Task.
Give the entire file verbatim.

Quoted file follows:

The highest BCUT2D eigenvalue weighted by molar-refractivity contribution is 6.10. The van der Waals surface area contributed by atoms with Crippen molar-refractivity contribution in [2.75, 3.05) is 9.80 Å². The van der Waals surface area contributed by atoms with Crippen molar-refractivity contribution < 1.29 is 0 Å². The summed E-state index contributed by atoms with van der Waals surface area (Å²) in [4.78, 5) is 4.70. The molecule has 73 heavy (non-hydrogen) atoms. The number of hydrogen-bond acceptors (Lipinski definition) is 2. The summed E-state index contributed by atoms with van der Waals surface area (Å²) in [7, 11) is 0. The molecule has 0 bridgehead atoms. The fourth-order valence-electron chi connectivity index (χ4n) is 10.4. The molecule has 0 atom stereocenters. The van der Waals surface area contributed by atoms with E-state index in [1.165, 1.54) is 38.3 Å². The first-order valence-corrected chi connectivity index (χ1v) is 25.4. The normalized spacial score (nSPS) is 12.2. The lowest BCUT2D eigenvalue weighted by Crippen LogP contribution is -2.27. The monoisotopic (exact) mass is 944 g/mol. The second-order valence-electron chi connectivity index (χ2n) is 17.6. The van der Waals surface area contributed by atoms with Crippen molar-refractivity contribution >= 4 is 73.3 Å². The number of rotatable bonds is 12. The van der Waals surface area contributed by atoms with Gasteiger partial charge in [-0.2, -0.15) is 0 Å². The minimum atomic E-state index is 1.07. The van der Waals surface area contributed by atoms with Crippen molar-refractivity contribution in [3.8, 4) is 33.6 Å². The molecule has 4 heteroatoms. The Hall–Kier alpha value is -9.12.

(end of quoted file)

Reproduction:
The highest BCUT2D eigenvalue weighted by molar-refractivity contribution is 6.10. The van der Waals surface area contributed by atoms with Crippen molar-refractivity contribution in [2.75, 3.05) is 9.80 Å². The van der Waals surface area contributed by atoms with Crippen molar-refractivity contribution < 1.29 is 0 Å². The summed E-state index contributed by atoms with van der Waals surface area (Å²) in [4.78, 5) is 4.70. The molecule has 73 heavy (non-hydrogen) atoms. The number of hydrogen-bond acceptors (Lipinski definition) is 2. The summed E-state index contributed by atoms with van der Waals surface area (Å²) in [7, 11) is 0. The molecule has 0 bridgehead atoms. The fourth-order valence-electron chi connectivity index (χ4n) is 10.4. The molecule has 0 atom stereocenters. The van der Waals surface area contributed by atoms with E-state index in [1.165, 1.54) is 38.3 Å². The first-order valence-corrected chi connectivity index (χ1v) is 25.4. The normalized spacial score (nSPS) is 12.2. The lowest BCUT2D eigenvalue weighted by Crippen LogP contribution is -2.27. The monoisotopic (exact) mass is 944 g/mol. The second-order valence-electron chi connectivity index (χ2n) is 17.6. The van der Waals surface area contributed by atoms with Crippen molar-refractivity contribution >= 4 is 73.3 Å². The number of rotatable bonds is 12. The van der Waals surface area contributed by atoms with Gasteiger partial charge in [-0.2, -0.15) is 0 Å². The minimum atomic E-state index is 1.07. The van der Waals surface area contributed by atoms with Crippen molar-refractivity contribution in [3.8, 4) is 33.6 Å². The molecule has 4 heteroatoms. The Hall–Kier alpha value is -9.12.